Here’s what the 2021 global chip shortage is all about
- Experts reckon that shortage within the chip industry would go on until 2022.
- Chipmakers and governments are scrambling to build more capacity into supply chains.
- There is also a recognition that chip supply chains must be diversified to decrease the reliance on Taiwan and South Korea.
It’s 2021, and it has been over 18 months since the global chip shortage happened — yet, it is still plaguing various industries now.
While it’s normal for the industry to have its ups and downs, the severity of the shortage has not been taken lightly by industry players and governments around the world.
How the global chip shortage started
In the beginning, the chip shortage was partly due to stronger demand for more advanced chips from the consumer electronics and computer industry due to Covid-19.
For context, worldwide semiconductor sales declined between 2018 and 2019, but by 2020, sales grew 6.5%. The rapid growth continued into 2021, and according to trade organization the Semiconductor Industry Association, sales for May 2021 were 26% higher as compared to the same time last year.
Increased demand for consumer products wasn’t the only factor, though. By mid-2020 onwards, there was a surge in demand for chips in the auto industry, driven by the adoption of technologies such as driver assistance systems and autonomous driving.
In fact, Intel projects that semiconductors will account for over 20% of the input costs for new premium cars, up from four percent in 2019.
Therefore, it is not surprising that manufacturers are struggling to keep pace, especially given how the pandemic that led to a global lockdown has exposed pressure points in the global chip supply chain.
What’s still causing the global chip shortage in 2021?
As it has been made apparent by now, the vast majority of manufacturing is being carried out by two companies in East Asia – Taiwan’s TSMC and South Korea’s Samsung. These foundries manufacture as much as 70% of the world’s semiconductors.
What makes matters worse is the high entry barriers into semiconductor manufacturing. Aside from a steep learning curve required to set up a semiconductor foundry, it entails an upfront investment of US$10-$12 billion, which is further exacerbated by the need to spend at least three years to prepare to become production-ready.
Even then, it would be almost impossible for a new foundry’s chip yields to match those of the incumbents.
As said by experts, chips rapidly become obsolete and price pressures are a major problem in the tech sector, putting risk to profitability. That is why it only made sense for a handful of large players to invest in manufacturing capabilities as those companies are capable of spreading those costs and risks across a large base of customers.
So what’s being done by prominent players?
Inevitably, demand for semiconductors will continue seeing an uptake as more industries are transforming digitally. That has in fact been the case for the last couple of months which led chip makers and governments to build more capacity into supply chains.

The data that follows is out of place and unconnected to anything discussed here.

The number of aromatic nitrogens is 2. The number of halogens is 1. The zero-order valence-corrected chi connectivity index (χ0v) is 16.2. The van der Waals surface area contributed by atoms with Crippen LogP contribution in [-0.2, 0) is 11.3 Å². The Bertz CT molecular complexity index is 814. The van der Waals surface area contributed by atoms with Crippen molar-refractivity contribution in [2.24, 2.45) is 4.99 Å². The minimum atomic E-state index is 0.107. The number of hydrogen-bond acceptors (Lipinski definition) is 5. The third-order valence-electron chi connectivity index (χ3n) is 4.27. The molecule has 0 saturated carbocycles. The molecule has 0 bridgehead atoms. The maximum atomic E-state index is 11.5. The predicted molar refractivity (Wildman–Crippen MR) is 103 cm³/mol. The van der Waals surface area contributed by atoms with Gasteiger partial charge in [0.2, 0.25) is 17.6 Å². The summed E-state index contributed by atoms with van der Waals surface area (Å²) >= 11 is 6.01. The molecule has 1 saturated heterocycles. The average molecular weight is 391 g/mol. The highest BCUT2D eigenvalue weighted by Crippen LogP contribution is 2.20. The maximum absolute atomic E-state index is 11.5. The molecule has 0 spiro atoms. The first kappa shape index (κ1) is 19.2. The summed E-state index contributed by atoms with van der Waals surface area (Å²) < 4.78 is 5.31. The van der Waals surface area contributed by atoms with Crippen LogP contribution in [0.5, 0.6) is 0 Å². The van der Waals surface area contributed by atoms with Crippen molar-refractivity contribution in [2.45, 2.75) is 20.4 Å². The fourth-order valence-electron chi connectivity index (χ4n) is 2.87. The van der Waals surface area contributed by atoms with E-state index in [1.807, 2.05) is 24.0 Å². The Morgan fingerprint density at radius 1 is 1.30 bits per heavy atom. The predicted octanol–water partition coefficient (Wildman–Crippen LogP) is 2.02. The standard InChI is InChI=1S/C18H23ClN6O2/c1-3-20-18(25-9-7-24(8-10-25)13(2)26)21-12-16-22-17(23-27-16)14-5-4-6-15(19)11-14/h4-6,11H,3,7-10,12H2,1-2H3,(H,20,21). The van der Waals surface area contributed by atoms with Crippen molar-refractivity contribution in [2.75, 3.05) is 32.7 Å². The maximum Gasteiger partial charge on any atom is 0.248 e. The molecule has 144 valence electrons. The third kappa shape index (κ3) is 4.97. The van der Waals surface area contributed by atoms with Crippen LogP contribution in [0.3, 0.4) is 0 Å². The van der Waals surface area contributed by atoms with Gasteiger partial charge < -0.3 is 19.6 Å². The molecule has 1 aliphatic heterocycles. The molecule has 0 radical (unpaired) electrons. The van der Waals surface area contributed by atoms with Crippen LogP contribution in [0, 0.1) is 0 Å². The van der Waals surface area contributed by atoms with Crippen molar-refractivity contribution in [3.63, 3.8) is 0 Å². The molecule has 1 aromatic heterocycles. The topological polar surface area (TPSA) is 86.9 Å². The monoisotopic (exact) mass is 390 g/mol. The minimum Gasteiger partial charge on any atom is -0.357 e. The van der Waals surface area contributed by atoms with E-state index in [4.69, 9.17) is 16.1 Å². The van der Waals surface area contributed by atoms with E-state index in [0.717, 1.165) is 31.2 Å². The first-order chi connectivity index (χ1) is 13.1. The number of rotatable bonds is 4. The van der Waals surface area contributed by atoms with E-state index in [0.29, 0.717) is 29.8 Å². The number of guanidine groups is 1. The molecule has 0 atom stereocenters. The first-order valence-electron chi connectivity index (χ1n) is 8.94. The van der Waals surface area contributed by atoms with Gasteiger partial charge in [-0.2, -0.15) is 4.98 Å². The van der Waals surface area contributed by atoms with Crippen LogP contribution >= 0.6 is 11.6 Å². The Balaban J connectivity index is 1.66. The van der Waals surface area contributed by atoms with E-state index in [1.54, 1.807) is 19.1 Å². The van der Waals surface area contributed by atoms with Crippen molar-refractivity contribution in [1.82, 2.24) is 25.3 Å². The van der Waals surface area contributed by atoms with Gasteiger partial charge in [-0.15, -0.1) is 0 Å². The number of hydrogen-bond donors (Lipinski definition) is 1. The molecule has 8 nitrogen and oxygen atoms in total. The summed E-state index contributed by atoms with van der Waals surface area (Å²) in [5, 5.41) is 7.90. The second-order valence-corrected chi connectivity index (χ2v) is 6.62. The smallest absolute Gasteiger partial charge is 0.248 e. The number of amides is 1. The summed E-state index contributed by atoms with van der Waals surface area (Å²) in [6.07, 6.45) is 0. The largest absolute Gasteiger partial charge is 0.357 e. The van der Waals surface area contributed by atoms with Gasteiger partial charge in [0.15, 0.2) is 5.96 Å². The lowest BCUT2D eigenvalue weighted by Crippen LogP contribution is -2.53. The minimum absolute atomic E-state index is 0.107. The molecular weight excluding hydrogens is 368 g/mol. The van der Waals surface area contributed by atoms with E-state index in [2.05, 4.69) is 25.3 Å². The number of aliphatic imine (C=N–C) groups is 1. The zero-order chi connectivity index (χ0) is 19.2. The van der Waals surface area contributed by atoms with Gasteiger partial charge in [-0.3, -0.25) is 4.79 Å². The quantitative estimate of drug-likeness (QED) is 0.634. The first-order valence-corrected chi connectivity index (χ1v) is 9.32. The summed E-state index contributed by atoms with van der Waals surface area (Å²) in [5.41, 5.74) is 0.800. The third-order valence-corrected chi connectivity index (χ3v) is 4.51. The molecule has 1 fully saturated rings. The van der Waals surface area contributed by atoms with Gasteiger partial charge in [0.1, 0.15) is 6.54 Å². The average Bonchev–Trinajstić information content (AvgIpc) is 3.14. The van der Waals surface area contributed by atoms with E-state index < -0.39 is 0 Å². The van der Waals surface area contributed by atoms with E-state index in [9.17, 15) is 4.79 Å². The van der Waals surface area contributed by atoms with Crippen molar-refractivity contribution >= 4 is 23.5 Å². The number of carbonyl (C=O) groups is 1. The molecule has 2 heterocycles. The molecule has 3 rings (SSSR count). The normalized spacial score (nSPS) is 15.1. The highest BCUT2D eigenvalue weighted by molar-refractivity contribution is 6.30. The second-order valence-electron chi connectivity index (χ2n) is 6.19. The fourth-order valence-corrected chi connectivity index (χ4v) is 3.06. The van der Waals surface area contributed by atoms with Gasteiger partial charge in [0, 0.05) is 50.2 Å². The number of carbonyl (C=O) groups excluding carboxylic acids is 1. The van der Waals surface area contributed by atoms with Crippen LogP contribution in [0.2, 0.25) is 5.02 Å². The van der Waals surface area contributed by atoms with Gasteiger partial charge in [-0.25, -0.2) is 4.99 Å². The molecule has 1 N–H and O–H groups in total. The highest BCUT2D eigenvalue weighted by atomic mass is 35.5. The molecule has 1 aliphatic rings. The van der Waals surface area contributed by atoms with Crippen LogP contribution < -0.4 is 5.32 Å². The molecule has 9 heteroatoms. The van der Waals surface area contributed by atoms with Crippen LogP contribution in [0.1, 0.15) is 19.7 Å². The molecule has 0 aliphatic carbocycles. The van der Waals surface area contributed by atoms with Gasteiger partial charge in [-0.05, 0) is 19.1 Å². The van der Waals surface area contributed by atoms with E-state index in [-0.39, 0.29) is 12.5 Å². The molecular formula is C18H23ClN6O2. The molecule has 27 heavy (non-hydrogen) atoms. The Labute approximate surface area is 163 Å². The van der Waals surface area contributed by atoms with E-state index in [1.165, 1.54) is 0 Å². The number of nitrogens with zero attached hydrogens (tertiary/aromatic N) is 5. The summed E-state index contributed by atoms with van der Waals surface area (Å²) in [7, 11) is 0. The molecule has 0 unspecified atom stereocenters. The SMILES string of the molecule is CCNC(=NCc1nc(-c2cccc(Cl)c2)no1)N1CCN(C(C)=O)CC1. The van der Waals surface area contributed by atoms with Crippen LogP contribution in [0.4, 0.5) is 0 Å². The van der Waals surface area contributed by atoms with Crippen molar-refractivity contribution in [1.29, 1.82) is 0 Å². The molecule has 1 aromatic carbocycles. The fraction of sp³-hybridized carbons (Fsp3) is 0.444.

Take TSMC for example. The world’s largest semiconductor contract manufacturer indicates that it would spend about US$100 billion over the next three years to bolster production capacity. To top it off, it was reported that TSMC is planning on building a semiconductor factory with Sony in Japan to provide chips for cameras, cars and other purposes.
Besides that, Samsung plans to spend around US$205 billion over the next three years, with a good portion of the funds going toward its chip business. Even the American tech conglomerate, Intel, is setting aside an investment of US$95 billion over the next decade and aims to double down on contract manufacturing by building new chip-making facilities in Europe. The company also plans to expand its fab capacity and is spending US$20 billion on two new factories in Arizona.
Are we too reliant on Asia’s semiconductor industry?
When the shortage became worse, the world recognized that chip supply chains ought to be diversified to decrease reliance on Taiwan and South Korea. In fact, the production of semiconductors has steadily declined in the west, with East Asia emerging as the main manufacturing hub.
Within the Asia Pacific region alone, China, Japan, South Korea, and Taiwan together have become the “Big 4” semiconductor players, holding four of the top six spots by overall semiconductor revenue and each has several global semiconductor giants. The region is also the world’s biggest market for semiconductors, accounting for 60% of global semiconductor sales, within which China alone accounts for over 30%.
America on the other hand, only makes about 10% of the chips it uses, according to GlobalData. That is mainly the reason why US president Joe Biden pledged to support the semiconductor sector and introduced a massive bipartisan tech funding bill that would see US$52 billion earmarked for US chip production.
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